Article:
Note: This post contains spoilers about the series finale of “Wilfred.”
As common as it is, depression is something we’re still not comfortable discussing. The word elicits stereotypical imagery of mopiness, rainy days or, if you’re me, bouncing balls and floating bathrobes.
I say that not to discount depression, but rather to point out how there’s little recognition, especially in media representations, of depression as a complex, multifaceted illness. In truth, depression comes in a spectrum and expresses itself in a myriad of ways — which is why the new Netflix original series “BoJack Horseman” is making such an impression.
As explained by Margaret Lyons in this story on Vulture, “BoJack” is quietly setting itself apart from its cartoon brethren by becoming, intentionally or not, the “funniest show about depression ever.” The show focuses on narcissistic ex-TV star BoJack who, despite his intelligence and sharp sense of humor, is often insecure and lonely. (And just about everyone around him feels similarly.) Even his small mannerisms, Lyons notes, are common among those who have depression, and the show as a whole serves as a handy “you’re not alone” tale.
The story came up at a pretty opportune time for me, as I just finished the final season of “Wilfred.” The show has a simple premise: boy tries to kill himself, meets girl, falls for her. The difference is, this guy befriends his crush’s dog…who he happens to see as an Australian man in a dog costume.
From there, the series follows our protagonist, Ryan, as he tries to navigate life on the surface — his crush on his neighbor, his problems with his sister and father — while also looking inward to question his sanity and the purpose of this new friend who seems to sabotage his life more than he helps.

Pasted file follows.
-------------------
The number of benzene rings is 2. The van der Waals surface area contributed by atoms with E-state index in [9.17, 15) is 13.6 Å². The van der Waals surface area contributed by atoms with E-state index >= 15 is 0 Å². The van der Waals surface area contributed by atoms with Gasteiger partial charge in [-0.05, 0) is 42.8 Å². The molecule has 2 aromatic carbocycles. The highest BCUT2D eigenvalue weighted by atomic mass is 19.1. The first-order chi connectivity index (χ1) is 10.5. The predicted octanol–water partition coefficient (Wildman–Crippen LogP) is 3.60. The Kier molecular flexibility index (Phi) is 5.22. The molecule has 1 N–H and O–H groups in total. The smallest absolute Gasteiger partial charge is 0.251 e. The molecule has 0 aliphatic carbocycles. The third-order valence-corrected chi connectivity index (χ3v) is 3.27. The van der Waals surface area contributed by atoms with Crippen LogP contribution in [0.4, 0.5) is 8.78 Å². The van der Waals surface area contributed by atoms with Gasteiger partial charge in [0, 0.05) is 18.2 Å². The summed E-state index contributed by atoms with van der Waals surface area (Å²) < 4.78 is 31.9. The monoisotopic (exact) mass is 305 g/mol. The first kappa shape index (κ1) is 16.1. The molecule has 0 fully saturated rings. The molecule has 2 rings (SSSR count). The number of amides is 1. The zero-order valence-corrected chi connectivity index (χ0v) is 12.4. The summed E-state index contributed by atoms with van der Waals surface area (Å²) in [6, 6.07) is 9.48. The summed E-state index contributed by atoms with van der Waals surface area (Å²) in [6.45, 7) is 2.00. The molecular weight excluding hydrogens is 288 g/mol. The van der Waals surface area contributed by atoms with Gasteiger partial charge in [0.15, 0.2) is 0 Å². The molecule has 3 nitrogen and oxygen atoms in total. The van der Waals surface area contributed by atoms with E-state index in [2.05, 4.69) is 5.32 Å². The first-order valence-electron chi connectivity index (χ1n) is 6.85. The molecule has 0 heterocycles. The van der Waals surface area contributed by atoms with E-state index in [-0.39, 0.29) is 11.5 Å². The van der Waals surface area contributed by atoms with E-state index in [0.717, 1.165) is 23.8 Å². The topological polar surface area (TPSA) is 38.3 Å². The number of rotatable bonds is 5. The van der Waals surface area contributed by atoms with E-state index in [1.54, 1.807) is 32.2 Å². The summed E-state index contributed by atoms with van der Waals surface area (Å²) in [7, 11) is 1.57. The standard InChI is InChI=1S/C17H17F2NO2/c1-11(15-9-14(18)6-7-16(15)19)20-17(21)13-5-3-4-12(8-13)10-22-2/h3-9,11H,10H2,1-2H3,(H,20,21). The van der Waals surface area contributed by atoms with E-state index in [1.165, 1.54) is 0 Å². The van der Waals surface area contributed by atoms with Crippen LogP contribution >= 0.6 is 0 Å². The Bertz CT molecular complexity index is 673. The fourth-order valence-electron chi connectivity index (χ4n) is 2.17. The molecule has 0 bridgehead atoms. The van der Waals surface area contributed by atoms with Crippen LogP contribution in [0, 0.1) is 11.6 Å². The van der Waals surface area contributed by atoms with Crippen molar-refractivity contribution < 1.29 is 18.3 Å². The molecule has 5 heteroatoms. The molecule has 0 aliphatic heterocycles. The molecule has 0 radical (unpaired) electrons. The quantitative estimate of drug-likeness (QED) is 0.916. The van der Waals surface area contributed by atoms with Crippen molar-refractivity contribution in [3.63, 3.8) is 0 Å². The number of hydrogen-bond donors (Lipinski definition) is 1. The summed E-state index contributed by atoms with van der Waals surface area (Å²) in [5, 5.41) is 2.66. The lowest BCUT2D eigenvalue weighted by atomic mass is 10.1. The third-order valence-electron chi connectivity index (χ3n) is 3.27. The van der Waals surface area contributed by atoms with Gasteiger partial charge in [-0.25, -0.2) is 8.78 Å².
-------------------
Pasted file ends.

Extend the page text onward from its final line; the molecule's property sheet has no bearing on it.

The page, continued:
Getting to the bottom of Wilfred’s existence takes a lot of turns, including a plotline in which Wilfred may or may not be a god worshipped by a cult, but as it turns out, the final outcome is a simple one.
Wilfred is nothing more than an expression of Ryan’s mental illness.
It’s no secret Ryan has issues. He tries to kill himself in the first episode and tries again at the end of the series. At the end of the first season, he learns the basement of his house, which served as the hangout spot for him and Wilfred, never existed.
But Wilfred was a real dog the entire time, meaning everything Ryan suffered at the paws of his best friend, from swirlies to shock collars, was actually self-inflicted. And all those conversations and arguments the two shared (and even a middle finger or two) weren’t exchanges, but one-way dialogues.
Ryan is naturally unsettled and crestfallen by this discovery, and his first reaction is to abandon all notion of Wilfred by literally running away from the problem. Yet a life without Wilfred is a lonely, “ordinary” existence. In the final moments of the series, he agrees to keep Wilfred around in his head and his life. He realizes this acceptance, more than getting the dream girl or anything else, can make him happy.
At its core, “Wilfred” is a buddy comedy with a dark heart. But in the same way “Bojack Horseman” explores depression through a new lens, so too does “Wilfred” shed a new light on mental illness — in particular, by presenting it as manageable and, perhaps, part of a fulfilled life.